Holiday shoppers' final play is in the cards
BOB MOON:The big post-holiday sale ads started hitting doorsteps and e-mail inboxes at the crack of dawn today: 25 percent off . . . 50 percent off . . . 75 percent off! As we reported yesterday, many retailers were disappointed by pre-Christmas sales. So today, stores are pinning their bets on all those gift cards that add to their bottom lines as soon as we start spending them. It's a phenomenon that's gone from a $4 billion-a-year business a decade ago to more than $70 billion this year.
Dan Horne teaches business at Providence College. And he's studied the gift card market closely. Dan, welcome to the program.
DAN HORNE: Oh, my pleasure.
MOON: Why is the gift card really becoming so popular, after so many years of wondering whether many of us would feel embarrasesd about giving somebody an impersonal gift card?
HORNE: Well, I think there's a couple things driving this market. One is the baby boomers are, if nothing else, very practical. And the gift card is really a practical solution to a lot of problems. People have these needs, they get into lots of different gifting relationships, they're geographically dispersed or they just don't spend as much time with each other because of time pressures. They don't really know what people want.
MOON: I can't escape, though, the feeling that this is really impersonal. I mean, I know it's an easy out, but isn't it still an impersonal kind of gift?
HORNE: Well, you know, in an intimate relationship I would say yeah, you're probably so close to cash. I mean, I'm not going to open up my wallet, hand $20 to a significant other and say "Go buy yourself something nice." That just wouldn't convey what a gift is supposed to convey, which is information about the relationship.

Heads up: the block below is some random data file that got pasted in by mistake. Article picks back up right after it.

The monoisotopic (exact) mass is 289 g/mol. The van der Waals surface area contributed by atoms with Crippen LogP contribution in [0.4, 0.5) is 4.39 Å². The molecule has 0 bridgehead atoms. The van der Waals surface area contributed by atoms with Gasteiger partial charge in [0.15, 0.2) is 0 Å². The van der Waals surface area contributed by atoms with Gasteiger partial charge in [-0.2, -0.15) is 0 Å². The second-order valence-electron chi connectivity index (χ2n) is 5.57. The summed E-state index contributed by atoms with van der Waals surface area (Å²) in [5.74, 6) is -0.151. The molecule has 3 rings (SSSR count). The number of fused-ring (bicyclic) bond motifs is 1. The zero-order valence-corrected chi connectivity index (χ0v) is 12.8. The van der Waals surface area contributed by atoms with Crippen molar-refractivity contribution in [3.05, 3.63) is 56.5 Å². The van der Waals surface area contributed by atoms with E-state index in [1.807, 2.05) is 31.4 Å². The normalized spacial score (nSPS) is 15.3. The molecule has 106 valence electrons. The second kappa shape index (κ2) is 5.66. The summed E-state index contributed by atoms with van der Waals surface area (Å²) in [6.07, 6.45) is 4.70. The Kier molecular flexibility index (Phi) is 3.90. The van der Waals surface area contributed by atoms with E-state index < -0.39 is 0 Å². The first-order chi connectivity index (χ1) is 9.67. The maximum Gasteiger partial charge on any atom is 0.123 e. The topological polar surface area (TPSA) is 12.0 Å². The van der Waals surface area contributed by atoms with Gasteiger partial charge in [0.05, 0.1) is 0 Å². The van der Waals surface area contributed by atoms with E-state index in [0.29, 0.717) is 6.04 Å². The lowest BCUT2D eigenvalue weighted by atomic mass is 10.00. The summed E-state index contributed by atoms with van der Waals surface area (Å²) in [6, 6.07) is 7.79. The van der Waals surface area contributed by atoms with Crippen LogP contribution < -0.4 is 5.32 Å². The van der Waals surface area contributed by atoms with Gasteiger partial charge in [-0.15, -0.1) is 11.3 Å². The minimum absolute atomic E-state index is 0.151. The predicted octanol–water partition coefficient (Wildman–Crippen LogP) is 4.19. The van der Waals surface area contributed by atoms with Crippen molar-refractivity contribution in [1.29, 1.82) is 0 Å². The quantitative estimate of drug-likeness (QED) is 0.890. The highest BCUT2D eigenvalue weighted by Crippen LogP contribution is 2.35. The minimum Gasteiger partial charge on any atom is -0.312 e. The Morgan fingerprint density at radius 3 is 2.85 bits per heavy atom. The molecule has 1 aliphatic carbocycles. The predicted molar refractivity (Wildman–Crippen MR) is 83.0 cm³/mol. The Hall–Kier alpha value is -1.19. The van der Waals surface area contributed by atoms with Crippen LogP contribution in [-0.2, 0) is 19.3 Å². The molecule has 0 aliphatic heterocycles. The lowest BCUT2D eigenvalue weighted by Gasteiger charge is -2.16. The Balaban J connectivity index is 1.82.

But what I can do is I move it a little way away from that and I say here's an opportunity for you to go shopping at maybe a store that you really like. The other thing, Bob, that's driving this I think is that . . . the fact that women now are asking for gift cards. And I don't know if this is the, you know, I call it the "broken dishes strategy" that maybe some guys have, where they, you know, they're asked to do the dishes and they go in, and they screw it up, they break a dish, and they're not asked to do it again. Guys have kinda given such bad gifts for so long that maybe women have just said "That's enough, I'll do it myself and I'll get something I really want."
MOON: Is there any downside to retailers with these things?
HORNE: Well, I don't think there's too much downside to the retailers. Retailers have the advantage in that the gift recipient may be somebody who's never come into the store before, so they have an opportunity for customer acquisition. There's lift on the spend, which basically means if I come in with a hundred dollar gift card I'm gonna spend, on average, 140 percent of that. You know it's the found money principle: I'm playing on the house's money, I'm a lot more free with it.
MOON: Yeah, but I wonder how much of this is a fad factor going on. Do they lose their luster? Is this just a trendy kind of thing in some ways?
HORNE: If someone's got 15 cards over Christmas, you know it is gonna lose some of its appeal. But what I've seen is as long as consumption is hot, you're gonna see gift cards continue to stay right up there at the top of the list of desired presents for the year.
MOON: Professor Horne, thank you for joining us.
HORNE: Oh, my pleasure. Happy holidays.